If you think that a beautiful person is always an elegant or sexy person, then forget street photograph, go for fashion. The thumb rule to be followed in here is that beauty has nothing to do with being sexy; but its all about the textures, the color, the emotions, the expression which lie on the face of the person. If you think that its highly wrong for you to see a man as being beautiful just because you are a man too and obviously you are straight, then you are already on the wrong lane my friend. See the beauty that is there in every person in the world. No one is devoid of the beauty, if you have the eyes to see it. If you don’t, then curse yourself, don’t say there aren’t any nice subjects to shoot.
This is something which has been mentioned by millions of photographers a trillion times, and yet some people cannot get it into their thick heads. “Owning a Nikon does not make you a photographer, it makes you a Nikon owner.” That is one excellent quote said by someone, not me, but I don’t remember who it was. But the main point here is if you do not know how to shoot, then no great camera is going to make you a photographer. First you have to learn to see, your eyes are there for that; then you have to learn to compose, any rectangular framing is enough for that; and then all you need to do is press the shutter, i don’t think there is any camera in the world which comes without a shutter (what the hell!). I am not saying that everyone owning a Rebel T1i is a genius and people going for the 5D Mark II is a fool. Its not like that. It is not wrong to own an expensive camera or a lens (obviously they are made to be purchased and used). But buy them only when you know what is the purpose of that expensive equipment you hold, and how is it going to help you with your photography. Don’t buy it just because you can afford it. Know the function of each kind of lens, know the basics of focal length and its relation to depth of field, know the difference between a crop sensor and full frame, know it all, and then decide on what you really need. And if you think that the above photograph is not too bad, then the surprise is, I shot it a few months back with a Samsung Galaxy cellphone of 2 megapixel camera and post-processed then using Little Photo, a mobile photo editing app.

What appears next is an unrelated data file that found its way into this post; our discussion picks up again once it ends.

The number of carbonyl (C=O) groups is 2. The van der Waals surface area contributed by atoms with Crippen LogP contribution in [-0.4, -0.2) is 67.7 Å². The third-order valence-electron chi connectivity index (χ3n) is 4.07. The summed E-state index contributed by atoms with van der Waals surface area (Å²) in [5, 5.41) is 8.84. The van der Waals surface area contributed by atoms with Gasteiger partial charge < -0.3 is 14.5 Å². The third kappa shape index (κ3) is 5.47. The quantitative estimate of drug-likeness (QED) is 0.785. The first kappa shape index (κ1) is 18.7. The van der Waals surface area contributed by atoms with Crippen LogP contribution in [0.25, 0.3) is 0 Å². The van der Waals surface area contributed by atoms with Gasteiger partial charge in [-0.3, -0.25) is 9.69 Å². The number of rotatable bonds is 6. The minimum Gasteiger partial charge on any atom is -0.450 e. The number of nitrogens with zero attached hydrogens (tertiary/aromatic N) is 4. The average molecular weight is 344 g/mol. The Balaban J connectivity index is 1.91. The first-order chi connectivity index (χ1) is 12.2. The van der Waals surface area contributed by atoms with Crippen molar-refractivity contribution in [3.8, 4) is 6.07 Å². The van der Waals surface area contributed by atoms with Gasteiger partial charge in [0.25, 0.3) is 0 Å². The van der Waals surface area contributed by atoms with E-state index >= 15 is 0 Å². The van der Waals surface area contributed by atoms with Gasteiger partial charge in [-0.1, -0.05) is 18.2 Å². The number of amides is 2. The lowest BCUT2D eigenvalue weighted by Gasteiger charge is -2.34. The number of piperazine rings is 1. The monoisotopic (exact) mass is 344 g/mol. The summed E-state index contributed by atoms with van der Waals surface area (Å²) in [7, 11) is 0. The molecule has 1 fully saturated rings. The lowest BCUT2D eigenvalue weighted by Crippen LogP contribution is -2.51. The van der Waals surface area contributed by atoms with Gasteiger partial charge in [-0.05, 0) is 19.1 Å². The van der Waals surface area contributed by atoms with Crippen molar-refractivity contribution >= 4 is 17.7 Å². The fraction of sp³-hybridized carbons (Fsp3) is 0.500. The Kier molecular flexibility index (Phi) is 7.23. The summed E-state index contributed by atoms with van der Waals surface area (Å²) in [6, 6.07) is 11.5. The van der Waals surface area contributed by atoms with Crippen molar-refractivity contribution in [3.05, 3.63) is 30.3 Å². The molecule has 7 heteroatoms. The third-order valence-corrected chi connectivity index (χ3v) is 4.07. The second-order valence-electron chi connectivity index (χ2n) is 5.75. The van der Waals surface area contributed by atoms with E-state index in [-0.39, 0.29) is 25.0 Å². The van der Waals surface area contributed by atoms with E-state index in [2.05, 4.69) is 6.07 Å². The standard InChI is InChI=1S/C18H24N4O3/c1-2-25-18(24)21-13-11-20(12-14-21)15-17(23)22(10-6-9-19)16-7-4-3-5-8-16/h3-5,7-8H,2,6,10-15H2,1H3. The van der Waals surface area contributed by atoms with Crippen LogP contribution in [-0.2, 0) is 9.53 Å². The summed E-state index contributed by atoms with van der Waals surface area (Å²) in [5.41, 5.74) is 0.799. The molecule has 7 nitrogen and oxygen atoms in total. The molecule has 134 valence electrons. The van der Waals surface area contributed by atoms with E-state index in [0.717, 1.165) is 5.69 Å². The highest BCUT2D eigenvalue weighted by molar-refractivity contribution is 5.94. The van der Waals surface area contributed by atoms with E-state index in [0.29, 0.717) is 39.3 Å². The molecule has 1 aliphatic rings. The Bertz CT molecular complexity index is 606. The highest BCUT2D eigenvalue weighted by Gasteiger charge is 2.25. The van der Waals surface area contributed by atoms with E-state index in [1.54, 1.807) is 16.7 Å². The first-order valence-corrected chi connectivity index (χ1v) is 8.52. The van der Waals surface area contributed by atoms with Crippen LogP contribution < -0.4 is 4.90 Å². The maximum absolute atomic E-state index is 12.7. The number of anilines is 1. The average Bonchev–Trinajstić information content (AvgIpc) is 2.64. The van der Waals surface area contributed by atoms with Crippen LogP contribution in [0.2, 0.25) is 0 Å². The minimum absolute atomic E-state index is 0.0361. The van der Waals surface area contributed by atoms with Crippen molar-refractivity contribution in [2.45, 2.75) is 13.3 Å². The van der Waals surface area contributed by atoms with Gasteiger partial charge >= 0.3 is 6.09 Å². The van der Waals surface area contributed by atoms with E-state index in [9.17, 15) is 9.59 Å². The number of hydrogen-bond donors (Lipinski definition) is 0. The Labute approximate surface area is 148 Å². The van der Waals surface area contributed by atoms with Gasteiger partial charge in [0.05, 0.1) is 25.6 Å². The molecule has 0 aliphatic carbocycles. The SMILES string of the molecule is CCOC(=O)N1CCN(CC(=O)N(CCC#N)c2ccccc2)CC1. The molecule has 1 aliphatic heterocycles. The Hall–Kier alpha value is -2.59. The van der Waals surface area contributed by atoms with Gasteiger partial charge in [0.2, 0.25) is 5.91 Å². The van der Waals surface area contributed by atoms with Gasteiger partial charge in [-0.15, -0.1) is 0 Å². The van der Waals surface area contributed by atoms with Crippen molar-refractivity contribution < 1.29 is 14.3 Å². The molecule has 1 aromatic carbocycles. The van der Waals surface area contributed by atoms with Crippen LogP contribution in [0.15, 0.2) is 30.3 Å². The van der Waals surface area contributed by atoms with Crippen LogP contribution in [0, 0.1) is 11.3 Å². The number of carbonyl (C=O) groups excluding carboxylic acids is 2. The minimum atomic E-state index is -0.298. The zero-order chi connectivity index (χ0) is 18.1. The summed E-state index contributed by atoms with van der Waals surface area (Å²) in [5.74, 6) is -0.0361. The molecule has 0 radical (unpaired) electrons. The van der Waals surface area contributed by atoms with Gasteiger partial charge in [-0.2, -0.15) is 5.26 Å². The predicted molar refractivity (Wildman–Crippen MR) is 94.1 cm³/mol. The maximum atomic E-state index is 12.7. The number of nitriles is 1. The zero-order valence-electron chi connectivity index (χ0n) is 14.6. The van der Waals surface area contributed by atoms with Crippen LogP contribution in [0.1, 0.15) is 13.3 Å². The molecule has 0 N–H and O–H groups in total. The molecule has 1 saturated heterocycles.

Whenever the topic of street photography arises somewhere, the most common thing that I get to hear from friends as well as strangers is that they are scared that people may just beat them up for clicking pictures without asking. Trust me, it never happens. No body has the time to do that. And not every person on the street is a hooligan as you suspect. Frankly speaking, even I was scared of the same thing at some point of time, but after reading a book by one for the best contemporary street photographers, Thomas Leuthard, I forced myself to get the courage and move forward. And guess what, I started getting much better pictures. It is not the people really who stop you from capturing a great moment, but it is you yourself. Maybe one in a thousand will ask you for what purpose did you take the shot, tell them that its for your office assignment or college project and move on. The stranger will never bother to ask you any more. But just make sure that you don’t look like a freak.